How to manage a sprained ankle

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A sprained ankle is considered as a common injury. A child is likely to end up with one while playing while adults are injured when stepping on uneven surfaces.

Oftentimes, the pain rapidly settles and the individual can resume his/her day. In some cases, though, the sprained ankle might be severe where it becomes significantly swollen and triggers discomfort when standing. If a severe sprain occurred, there is usually a “popping” sensation felt as the injury occurred.

Close look on a sprained ankle

The ankle should be allowed to rest by taking a break from walking.

A sprained ankle involves stretching or tearing of one or several ligaments on the exterior side of the ankle. If one is not properly treated, it can lead to long-term issues.

Generally, the ankle is rolled either inwards (inversion) or outwards (eversion). An inversion sprain causes pain along the exterior side of the ankle and the most common. One is likely to sprain the ankle if the toes are on the ground and heel up. The position puts the ligaments of the ankle under tension which makes them susceptible. Abrupt force such as landing on an uneven terrain might turn the ankle inward. Once this occurs, one or several ligaments might be damaged.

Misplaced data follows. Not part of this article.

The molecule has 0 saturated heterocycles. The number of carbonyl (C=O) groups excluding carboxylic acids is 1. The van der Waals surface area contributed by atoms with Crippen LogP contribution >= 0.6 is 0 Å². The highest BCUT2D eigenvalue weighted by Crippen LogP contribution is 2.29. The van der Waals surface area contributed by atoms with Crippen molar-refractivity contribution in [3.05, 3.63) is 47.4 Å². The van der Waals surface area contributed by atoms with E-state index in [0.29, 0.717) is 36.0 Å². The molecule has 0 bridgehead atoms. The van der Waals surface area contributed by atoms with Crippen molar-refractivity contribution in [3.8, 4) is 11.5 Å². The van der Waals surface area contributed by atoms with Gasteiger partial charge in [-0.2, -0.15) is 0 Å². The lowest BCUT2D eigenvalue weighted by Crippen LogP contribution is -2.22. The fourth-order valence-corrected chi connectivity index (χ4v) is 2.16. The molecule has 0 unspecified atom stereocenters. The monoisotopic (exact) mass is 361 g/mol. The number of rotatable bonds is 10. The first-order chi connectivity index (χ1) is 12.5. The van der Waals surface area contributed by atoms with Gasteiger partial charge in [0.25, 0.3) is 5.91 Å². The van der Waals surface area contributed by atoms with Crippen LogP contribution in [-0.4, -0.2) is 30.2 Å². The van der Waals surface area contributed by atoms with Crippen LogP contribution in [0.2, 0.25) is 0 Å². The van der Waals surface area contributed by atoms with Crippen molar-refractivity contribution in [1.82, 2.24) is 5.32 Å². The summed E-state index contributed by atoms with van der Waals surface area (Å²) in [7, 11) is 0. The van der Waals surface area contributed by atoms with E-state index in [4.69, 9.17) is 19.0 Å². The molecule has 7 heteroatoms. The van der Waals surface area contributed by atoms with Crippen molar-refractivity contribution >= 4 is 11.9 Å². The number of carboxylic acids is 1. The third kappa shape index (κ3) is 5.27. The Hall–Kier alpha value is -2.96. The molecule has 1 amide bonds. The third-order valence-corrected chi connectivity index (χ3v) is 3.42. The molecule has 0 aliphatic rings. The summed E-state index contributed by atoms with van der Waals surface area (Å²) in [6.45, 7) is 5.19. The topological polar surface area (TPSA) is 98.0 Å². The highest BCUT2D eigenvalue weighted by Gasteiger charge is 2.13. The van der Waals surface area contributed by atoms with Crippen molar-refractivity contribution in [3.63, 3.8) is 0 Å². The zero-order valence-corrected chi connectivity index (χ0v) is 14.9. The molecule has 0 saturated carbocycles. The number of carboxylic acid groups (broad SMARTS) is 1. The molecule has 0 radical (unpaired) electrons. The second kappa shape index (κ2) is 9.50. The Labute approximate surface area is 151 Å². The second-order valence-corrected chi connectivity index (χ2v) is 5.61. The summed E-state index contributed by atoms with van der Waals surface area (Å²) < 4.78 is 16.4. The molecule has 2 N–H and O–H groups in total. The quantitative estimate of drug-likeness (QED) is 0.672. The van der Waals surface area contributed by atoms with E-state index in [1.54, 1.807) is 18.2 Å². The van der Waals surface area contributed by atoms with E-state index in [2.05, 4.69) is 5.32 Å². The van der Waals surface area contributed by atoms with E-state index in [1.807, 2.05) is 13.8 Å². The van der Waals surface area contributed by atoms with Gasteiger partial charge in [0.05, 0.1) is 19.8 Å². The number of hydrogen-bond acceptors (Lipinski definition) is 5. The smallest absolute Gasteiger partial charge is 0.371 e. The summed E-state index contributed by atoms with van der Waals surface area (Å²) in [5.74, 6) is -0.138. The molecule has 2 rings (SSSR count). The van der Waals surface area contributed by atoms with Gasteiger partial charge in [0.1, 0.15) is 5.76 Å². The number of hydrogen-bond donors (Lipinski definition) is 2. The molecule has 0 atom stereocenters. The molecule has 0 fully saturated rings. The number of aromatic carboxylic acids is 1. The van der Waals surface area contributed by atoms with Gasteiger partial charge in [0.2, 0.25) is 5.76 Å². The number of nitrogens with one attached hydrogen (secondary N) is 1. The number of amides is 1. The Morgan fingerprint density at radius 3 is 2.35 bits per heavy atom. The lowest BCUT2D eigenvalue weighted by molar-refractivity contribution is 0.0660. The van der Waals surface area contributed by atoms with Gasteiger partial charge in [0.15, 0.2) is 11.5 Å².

Management of a sprained ankle

The treatment for a sprained ankle should be done correctly to prevent chronic pain and instability. When it comes to a grade I sprain, the RICE method should be followed:

  • Rest – the ankle should be allowed to rest by taking a break from walking. Limit weight bearing and use crutches if needed. An ankle brace might help control the swelling and adds stability as the ligaments heal.
  • Ice – apply an ice pack to reduce the swelling.
  • Compression – this helps control the swelling and immobilize and support the injury
  • Elevate – the affected foot should be propped above the level of the waist or heart as needed with pillows or cushions.

The swelling generally settles in a few days. As for a grade II sprain, the RICE method should be followed and allow a longer healing time. The doctor might immobilize or splint the sprained ankle.

For grade III sprains, there is a risk for lasting ankle instability. In rare instances, surgery might be required to fix the damage. The doctor might also consider using a short leg cast for 2-3 weeks or a walking boot.

More Information / Disclaimer

The information posted on this page on a sprained ankle is for learning purposes only. Learn to recognize and manage sprains by taking a standard first aid course with Mississauga First Aid.

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